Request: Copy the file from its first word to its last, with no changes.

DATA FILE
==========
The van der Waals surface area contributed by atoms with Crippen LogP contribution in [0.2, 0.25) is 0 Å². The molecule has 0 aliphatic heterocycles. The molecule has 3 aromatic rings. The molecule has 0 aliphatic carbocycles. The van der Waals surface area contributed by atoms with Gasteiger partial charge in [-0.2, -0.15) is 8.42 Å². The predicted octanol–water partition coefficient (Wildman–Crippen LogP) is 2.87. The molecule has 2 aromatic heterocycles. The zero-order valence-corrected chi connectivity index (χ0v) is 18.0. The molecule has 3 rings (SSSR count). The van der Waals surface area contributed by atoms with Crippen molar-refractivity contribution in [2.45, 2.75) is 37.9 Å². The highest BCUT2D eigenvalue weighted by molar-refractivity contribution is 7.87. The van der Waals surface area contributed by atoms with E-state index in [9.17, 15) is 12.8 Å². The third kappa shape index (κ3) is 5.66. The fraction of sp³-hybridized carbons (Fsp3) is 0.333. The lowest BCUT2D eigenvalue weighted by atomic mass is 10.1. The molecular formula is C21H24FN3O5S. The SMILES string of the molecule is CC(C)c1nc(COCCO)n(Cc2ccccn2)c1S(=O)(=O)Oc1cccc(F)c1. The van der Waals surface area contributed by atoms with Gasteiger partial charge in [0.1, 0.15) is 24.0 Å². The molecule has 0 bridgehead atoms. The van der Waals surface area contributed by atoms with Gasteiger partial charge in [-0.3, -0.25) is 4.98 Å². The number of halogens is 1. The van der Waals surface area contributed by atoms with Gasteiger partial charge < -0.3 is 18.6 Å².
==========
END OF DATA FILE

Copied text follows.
The van der Waals surface area contributed by atoms with Crippen LogP contribution in [0.2, 0.25) is 0 Å². The molecule has 0 aliphatic heterocycles. The molecule has 3 aromatic rings. The molecule has 0 aliphatic carbocycles. The van der Waals surface area contributed by atoms with Gasteiger partial charge in [-0.2, -0.15) is 8.42 Å². The predicted octanol–water partition coefficient (Wildman–Crippen LogP) is 2.87. The molecule has 2 aromatic heterocycles. The zero-order valence-corrected chi connectivity index (χ0v) is 18.0. The molecule has 3 rings (SSSR count). The van der Waals surface area contributed by atoms with Crippen molar-refractivity contribution in [2.45, 2.75) is 37.9 Å². The highest BCUT2D eigenvalue weighted by molar-refractivity contribution is 7.87. The van der Waals surface area contributed by atoms with E-state index in [9.17, 15) is 12.8 Å². The third kappa shape index (κ3) is 5.66. The fraction of sp³-hybridized carbons (Fsp3) is 0.333. The lowest BCUT2D eigenvalue weighted by atomic mass is 10.1. The molecular formula is C21H24FN3O5S. The SMILES string of the molecule is CC(C)c1nc(COCCO)n(Cc2ccccn2)c1S(=O)(=O)Oc1cccc(F)c1. The van der Waals surface area contributed by atoms with Gasteiger partial charge in [0.1, 0.15) is 24.0 Å². The molecule has 0 bridgehead atoms. The van der Waals surface area contributed by atoms with Gasteiger partial charge in [-0.3, -0.25) is 4.98 Å². The number of halogens is 1. The van der Waals surface area contributed by atoms with Gasteiger partial charge < -0.3 is 18.6 Å².